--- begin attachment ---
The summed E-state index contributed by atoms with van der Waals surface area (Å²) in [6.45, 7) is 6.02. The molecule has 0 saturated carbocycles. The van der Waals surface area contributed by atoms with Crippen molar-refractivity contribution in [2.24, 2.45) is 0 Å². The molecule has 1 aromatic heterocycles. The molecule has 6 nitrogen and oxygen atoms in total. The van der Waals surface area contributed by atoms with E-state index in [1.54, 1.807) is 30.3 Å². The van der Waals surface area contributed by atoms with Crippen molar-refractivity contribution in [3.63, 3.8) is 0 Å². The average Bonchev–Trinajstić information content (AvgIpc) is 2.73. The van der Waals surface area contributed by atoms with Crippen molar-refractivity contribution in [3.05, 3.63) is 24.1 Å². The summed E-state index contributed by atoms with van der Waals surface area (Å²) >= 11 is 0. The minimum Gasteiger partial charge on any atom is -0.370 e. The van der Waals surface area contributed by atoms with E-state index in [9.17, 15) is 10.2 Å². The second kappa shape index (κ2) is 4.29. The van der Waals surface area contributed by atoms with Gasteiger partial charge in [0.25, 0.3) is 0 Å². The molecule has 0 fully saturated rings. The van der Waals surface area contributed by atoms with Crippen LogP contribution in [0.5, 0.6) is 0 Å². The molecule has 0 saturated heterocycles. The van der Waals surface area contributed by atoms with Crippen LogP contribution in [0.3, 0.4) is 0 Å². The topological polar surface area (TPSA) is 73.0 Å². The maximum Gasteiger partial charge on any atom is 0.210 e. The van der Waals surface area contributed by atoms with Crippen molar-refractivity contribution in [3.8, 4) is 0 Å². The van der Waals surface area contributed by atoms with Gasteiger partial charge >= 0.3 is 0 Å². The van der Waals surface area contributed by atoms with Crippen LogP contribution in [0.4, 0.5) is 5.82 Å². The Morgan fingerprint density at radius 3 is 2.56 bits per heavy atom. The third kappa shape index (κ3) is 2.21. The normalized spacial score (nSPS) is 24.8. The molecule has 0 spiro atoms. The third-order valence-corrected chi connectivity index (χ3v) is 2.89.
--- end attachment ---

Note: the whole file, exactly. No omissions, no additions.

The summed E-state index contributed by atoms with van der Waals surface area (Å²) in [6.45, 7) is 6.02. The molecule has 0 saturated carbocycles. The van der Waals surface area contributed by atoms with Crippen molar-refractivity contribution in [2.24, 2.45) is 0 Å². The molecule has 1 aromatic heterocycles. The molecule has 6 nitrogen and oxygen atoms in total. The van der Waals surface area contributed by atoms with E-state index in [1.54, 1.807) is 30.3 Å². The van der Waals surface area contributed by atoms with Crippen molar-refractivity contribution in [3.63, 3.8) is 0 Å². The average Bonchev–Trinajstić information content (AvgIpc) is 2.73. The van der Waals surface area contributed by atoms with Crippen molar-refractivity contribution in [3.05, 3.63) is 24.1 Å². The summed E-state index contributed by atoms with van der Waals surface area (Å²) >= 11 is 0. The minimum Gasteiger partial charge on any atom is -0.370 e. The van der Waals surface area contributed by atoms with E-state index in [9.17, 15) is 10.2 Å². The second kappa shape index (κ2) is 4.29. The van der Waals surface area contributed by atoms with Gasteiger partial charge in [0.25, 0.3) is 0 Å². The molecule has 0 fully saturated rings. The van der Waals surface area contributed by atoms with Crippen LogP contribution in [0.5, 0.6) is 0 Å². The molecule has 0 saturated heterocycles. The van der Waals surface area contributed by atoms with Crippen LogP contribution in [0.3, 0.4) is 0 Å². The topological polar surface area (TPSA) is 73.0 Å². The maximum Gasteiger partial charge on any atom is 0.210 e. The van der Waals surface area contributed by atoms with Crippen molar-refractivity contribution in [3.8, 4) is 0 Å². The van der Waals surface area contributed by atoms with Gasteiger partial charge >= 0.3 is 0 Å². The van der Waals surface area contributed by atoms with Crippen LogP contribution in [0.4, 0.5) is 5.82 Å². The Morgan fingerprint density at radius 3 is 2.56 bits per heavy atom. The third kappa shape index (κ3) is 2.21. The normalized spacial score (nSPS) is 24.8. The molecule has 0 spiro atoms. The third-order valence-corrected chi connectivity index (χ3v) is 2.89.